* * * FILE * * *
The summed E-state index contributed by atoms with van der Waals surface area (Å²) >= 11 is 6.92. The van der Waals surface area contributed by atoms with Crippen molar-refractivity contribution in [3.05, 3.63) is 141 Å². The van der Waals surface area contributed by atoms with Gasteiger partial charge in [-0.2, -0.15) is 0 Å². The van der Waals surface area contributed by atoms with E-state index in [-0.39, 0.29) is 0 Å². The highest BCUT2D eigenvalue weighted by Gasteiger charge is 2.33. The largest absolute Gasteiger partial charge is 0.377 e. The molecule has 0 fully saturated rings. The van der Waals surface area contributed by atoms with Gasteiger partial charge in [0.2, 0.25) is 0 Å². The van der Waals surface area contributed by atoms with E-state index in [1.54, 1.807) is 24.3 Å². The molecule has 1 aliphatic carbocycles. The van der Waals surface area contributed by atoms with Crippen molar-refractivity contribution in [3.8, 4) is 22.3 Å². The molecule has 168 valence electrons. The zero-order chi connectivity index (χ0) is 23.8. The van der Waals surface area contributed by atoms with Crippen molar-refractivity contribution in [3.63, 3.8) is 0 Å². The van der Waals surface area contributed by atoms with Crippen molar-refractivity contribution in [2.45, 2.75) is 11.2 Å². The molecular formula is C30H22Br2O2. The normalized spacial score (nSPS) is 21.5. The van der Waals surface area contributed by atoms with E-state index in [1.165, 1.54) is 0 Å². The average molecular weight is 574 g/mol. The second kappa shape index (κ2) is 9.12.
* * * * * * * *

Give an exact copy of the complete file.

The summed E-state index contributed by atoms with van der Waals surface area (Å²) >= 11 is 6.92. The van der Waals surface area contributed by atoms with Crippen molar-refractivity contribution in [3.05, 3.63) is 141 Å². The van der Waals surface area contributed by atoms with Gasteiger partial charge in [-0.2, -0.15) is 0 Å². The van der Waals surface area contributed by atoms with E-state index in [-0.39, 0.29) is 0 Å². The highest BCUT2D eigenvalue weighted by Gasteiger charge is 2.33. The largest absolute Gasteiger partial charge is 0.377 e. The molecule has 0 fully saturated rings. The van der Waals surface area contributed by atoms with Gasteiger partial charge in [0.2, 0.25) is 0 Å². The van der Waals surface area contributed by atoms with E-state index in [1.54, 1.807) is 24.3 Å². The molecule has 1 aliphatic carbocycles. The van der Waals surface area contributed by atoms with Crippen molar-refractivity contribution in [3.8, 4) is 22.3 Å². The molecule has 168 valence electrons. The zero-order chi connectivity index (χ0) is 23.8. The van der Waals surface area contributed by atoms with Crippen molar-refractivity contribution in [3.63, 3.8) is 0 Å². The van der Waals surface area contributed by atoms with Crippen molar-refractivity contribution in [2.45, 2.75) is 11.2 Å². The molecular formula is C30H22Br2O2. The normalized spacial score (nSPS) is 21.5. The van der Waals surface area contributed by atoms with E-state index in [1.165, 1.54) is 0 Å². The average molecular weight is 574 g/mol. The second kappa shape index (κ2) is 9.12.